About The Heartreader’s Secret
The brilliant engineer Emilia Banks has gone missing.
Deathsniffer Olivia Faraday may be partial to solving murders, but this missing persons case is too personal to pass up — especially when all the clues lead her and her assistant, Chris, to the sprawling countryside manor where Olivia was born and raised. Their investigation reveals new insights into the political conflict raging in nearby Darrington City, but every step is fraught with mysterious deaths, suspicious stalkers, and players both new and old each harboring dangerous agendas of their own.
Are the powerful traditionalists or the anarchic reformists prowling the borders of the estate responsible for the sudden disappearance of Miss Banks? And could the elusive engineer’s private project truly change the world forever?
Reviews for The Heartreader’s Secret
Christopher's family connections and love life get more air time here, so to speak. I frequently had the urge to reach through the pages to shake his shoulders and tell him to stop being such a coward about his feelings. He uses propriety as a shield, which adds layers of complications to his story. For once, I grinned when Olivia called him out on it in her usual roundabout way; it's also a great commentary on blindly following the status quo and the stories that others tell you. Culture is one thing, but it doesn't have to be that way [...]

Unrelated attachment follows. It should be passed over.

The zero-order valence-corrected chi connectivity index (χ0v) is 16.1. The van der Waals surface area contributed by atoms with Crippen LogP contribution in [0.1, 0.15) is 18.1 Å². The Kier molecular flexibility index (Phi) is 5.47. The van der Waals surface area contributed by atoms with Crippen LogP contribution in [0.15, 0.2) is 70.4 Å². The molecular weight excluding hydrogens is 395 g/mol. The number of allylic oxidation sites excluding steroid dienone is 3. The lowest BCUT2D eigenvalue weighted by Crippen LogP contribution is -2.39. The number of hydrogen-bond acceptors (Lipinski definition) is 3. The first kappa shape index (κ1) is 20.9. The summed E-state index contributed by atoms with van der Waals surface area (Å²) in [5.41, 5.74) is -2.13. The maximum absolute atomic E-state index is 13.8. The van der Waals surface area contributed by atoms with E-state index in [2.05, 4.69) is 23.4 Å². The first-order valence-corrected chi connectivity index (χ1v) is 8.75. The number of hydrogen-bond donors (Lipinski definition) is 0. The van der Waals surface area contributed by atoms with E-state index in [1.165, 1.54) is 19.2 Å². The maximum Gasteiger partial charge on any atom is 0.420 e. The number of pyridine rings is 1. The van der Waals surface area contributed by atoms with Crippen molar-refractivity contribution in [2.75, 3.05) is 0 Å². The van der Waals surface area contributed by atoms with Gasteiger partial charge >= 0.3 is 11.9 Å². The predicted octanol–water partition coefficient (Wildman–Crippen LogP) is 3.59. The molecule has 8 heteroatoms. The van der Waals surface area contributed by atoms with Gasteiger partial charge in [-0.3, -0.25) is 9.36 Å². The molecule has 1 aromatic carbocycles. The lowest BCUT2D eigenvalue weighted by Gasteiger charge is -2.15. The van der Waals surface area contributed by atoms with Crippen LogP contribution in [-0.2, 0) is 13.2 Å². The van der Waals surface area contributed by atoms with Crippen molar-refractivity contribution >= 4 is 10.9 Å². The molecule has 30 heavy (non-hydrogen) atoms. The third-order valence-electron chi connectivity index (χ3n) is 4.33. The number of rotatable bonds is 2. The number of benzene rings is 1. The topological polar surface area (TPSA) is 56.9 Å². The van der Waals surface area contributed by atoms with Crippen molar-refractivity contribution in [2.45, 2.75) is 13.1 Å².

I think this book did the trick because after receiving a copy on Netgalley and reading it through, I immediately went and bought the first two in the series.
In a world not unlike our Edwardian era, there is magic, sure, through the power of elementals; but there is also murder.
McIntyre plays on the Sherlock Holmes slant here pairing Christopher Buckley ( an arresting character with a lot of heart and pragmatism) with Olivia Faraday, a scientific automaton who rubs people the wrong way and is a death sniffer ( solves murders).
The world is dark and creaking, the banter is [...]
It is always nice to get a book to review, and it comes with the first two in the series. It is nicer when those books are so wonderfully clever, unique, and well written that you don’t feel the weight of obligation over reading them.
The Heartreader’s Secret (book three of the Faraday Files), and the first two in the series (The Deathsniffer’s Assistant & The Timeseer’s Gambit) are just such books. What surprised me the most was how much I liked them, considering how much I dislike the main POV character. It’s a conundrum indeed.
The basic premise is this: in [...]
This is really fascinating and interesting but it shouldn't be read as the first one in this series.
That was my mistake and I was really confused for at least part of the book as I was feeling there was a lot of world building and background but I was not able to understand about them.
I like the development of the characters, their emotional baggage and struggles. The mystery is intriguing and keep you guessing till the end.
A good book but not a good choice if it's the first one you read in this series.
Many thanks to Curiosity Quills Press and [...]